A modern spicy romance cover (yes, that means there’s sex in it). Here, I could use a photo, and it was all about the typography and cropping the art just so. The photo was bought, along with other similar shots, from a stock site. The characters have a thing about shoes, so all the covers feature them (no, it’s not a shoe fetish!). This is also an example of planning for a series and making sure you can make the art cohesive.

Time to Die Ebook

I usually try to keep ebook covers clean. Too much filtering and added texture can look muddy at thumbnail. On this cover, I knew it would be going into print. I also knew that there are a ton of zombie books out there, and this one needed to really stand out. If you look at the background, what looks like an explosion is also a blended image of viruses. In print, you’ll be able to see this – in thumbnail not so much.

Yep! This one's mine. It will be coming out later in the month, and you'll see it again as a link. But the cover for this is a fractal starfield and nebula, bought elements of the spaceship and station. I painted the engine flames, the green element under the title, and that was it... So clean and pretty. For my next project, I'll be working on creating my own spaceships so I'm not stuck buying and altering them.

Yep! This one’s mine. It will be coming out later in the month, and you’ll see it again as a link. But the cover for this is a fractal starfield and nebula, bought elements of the spaceship and station. I painted the engine flames, the green element under the title, and that was it… So clean and pretty. For my next project, I’ll be working on creating my own spaceships so I’m not stuck buying and altering them.

Get a Spine

You know what the problem is with ebooks? They’re spineless, that’s what. Nothing to look at on the shelf, they just disappear when they aren’t wanted into the Kindle or what-have-you until they are summoned again. But some people like a spine, and others judge books by the size of their spine. For them we want to create a paper book, and it’s a different creature to create a print cover than to set up an ebook cover. For one thing, you need a much higher resolution image than you can get away with for an ebook. Minimum of 300 dpi for print. I know I’ve talked about spending a little more and buying a higher-quality image for this reason, and this is why. Createspace, which is the place I work with to get print copies of my book, will not approve an image that is less than 300 dpi (dots per inch, it’s a resolution thing. Lower dpi means a fuzzy, pixelated image. You don’t want that) for print.

The first stage to setting up a print cover is to get the template from Createspace. You will use this to lay out the cover so it fits the necessary guidelines. The size of your spine is dictated by the number of pages, and your paper choices, and other factors, so I can’t say what it will be. There is a formula for figuring it out, but it is so much easier to plug the information in and download the custom template.

Once you have the template, you can begin laying out elements on it. I will often work with the background layer set to a transparency that allows me to see the guidelines for the spine, bleed, and barcode. You want to be very aware of these. Live elements, which include any text, cannot go closer to a bleed guideline than 0.25 inches, or it will not pass review and will come back to be fixed.

Guidelines

In the screengrab of the Dragon noir cover, you will see pink lines, those are part of the template, and you cannot have text over them. As you can see, with the art background transparent, it’s easy to avoid them.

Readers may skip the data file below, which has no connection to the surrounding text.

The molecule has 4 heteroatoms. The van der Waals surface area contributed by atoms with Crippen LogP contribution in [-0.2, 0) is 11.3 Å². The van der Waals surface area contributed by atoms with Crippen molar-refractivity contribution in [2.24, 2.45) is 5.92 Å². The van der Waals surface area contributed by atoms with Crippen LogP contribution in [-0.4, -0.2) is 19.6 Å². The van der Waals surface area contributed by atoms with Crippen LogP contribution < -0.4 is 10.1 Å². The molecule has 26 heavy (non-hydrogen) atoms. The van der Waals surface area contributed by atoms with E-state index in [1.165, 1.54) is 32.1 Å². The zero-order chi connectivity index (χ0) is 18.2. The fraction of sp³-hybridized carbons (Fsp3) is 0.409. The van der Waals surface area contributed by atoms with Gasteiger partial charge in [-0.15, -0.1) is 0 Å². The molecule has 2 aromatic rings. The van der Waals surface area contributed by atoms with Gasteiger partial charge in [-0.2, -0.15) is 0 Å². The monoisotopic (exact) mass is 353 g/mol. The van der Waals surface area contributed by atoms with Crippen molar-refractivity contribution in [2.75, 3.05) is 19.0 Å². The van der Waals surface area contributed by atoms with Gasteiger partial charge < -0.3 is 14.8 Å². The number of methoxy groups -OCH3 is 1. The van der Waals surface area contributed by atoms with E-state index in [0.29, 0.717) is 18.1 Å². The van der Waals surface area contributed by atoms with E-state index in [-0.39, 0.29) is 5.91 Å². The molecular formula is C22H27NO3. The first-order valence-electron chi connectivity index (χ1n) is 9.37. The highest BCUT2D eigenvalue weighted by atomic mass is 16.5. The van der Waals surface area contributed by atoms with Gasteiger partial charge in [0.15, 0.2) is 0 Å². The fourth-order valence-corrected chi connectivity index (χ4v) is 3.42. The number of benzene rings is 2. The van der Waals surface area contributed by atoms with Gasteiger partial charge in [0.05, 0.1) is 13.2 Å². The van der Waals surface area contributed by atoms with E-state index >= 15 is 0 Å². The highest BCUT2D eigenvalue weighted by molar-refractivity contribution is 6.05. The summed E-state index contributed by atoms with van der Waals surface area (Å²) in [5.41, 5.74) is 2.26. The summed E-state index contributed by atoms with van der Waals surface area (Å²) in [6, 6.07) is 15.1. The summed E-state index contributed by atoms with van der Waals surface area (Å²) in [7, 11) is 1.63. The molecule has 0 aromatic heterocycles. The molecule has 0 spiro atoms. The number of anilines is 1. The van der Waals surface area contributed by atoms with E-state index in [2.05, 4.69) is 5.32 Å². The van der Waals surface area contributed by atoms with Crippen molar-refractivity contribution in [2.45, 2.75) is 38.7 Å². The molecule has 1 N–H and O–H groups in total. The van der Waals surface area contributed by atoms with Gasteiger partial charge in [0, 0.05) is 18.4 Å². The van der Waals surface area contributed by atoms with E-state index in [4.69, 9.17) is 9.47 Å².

Now let’s talk about what you will find on a spine.

Book spines

My book’s spines. If you look to the far left you will see my first spine, and the grievous error I made on it.

I used Baen trade paperbacks as a model for my later spines, when I had learned some things. And then I had books thick enough to put all the stuff on them. Vulcan’s Kittens and God’s Wolfling (which is on sale right now for a mere $0.99 shameless plug here) look thinner than they could for two reasons. I used bright white paper – cream is thicker, and easier to read on. I learned that much later, though. Also, had I gone with the 5×8 size you see on the Eternity Symbiote, they would have been as thick as it is. Ah, well, you can learn from my mistakes.

Book spines can carry a lot of information. After all, they are usually the first thing a shopper sees. I have been known to scan a shelf looking for the distinctive Baen Rocket logo. You can see it in a couple of places in the picture below.

book spines

Paperback spines usually have author name, title, publisher’s logo…

On the other hand, you don’t want to try and put too much on there, and make fonts so tiny they can’t be read, or give it a cluttered look.

Book Spines

Hardback spines tend to be formatted a little differently.

If you don’t have a clever logo for your publishing imprint, no worries. You can get away without it, although it’s a good thing to think about, as you can use it to tie many promotional materials together. But for now, you will want to have your name, and the title. Make sure they pop off the background art you are using. I don’t usually do the tricks I do on the cover to make the typography look raised, but I do drop shadows and gradient colors to create some life to the flat text.

I also put the name of my publishing company – Stonycroft Publishing – on the spine, at horizontal layout as you see on traditionally published formats. I started putting the price and ISBN on there, too. The idea is to make your book look like the other books so if and when a bookstore or library stocks it, then it doesn’t stand out in a bad way. Eye-catching is one thing, looking like something is missing is another, and not good. Now, I also put the broad genre of my books on the spine, but that’s just me.

Next week we’ll talk more about what goes on the back cover, and I will answer any questions in comments, or save the big ones for next week’s post.

Don’t forget to pick up a copy of The God’s Wolfling while it’s on sale. It’s less than a dollar today, and then tomorrow it goes up to $2.99 before returning to a pre-sale price on Monday. If you already have a copy, pass the word on to other people that they can get a good book for a bargain price (unless you didn’t like it…)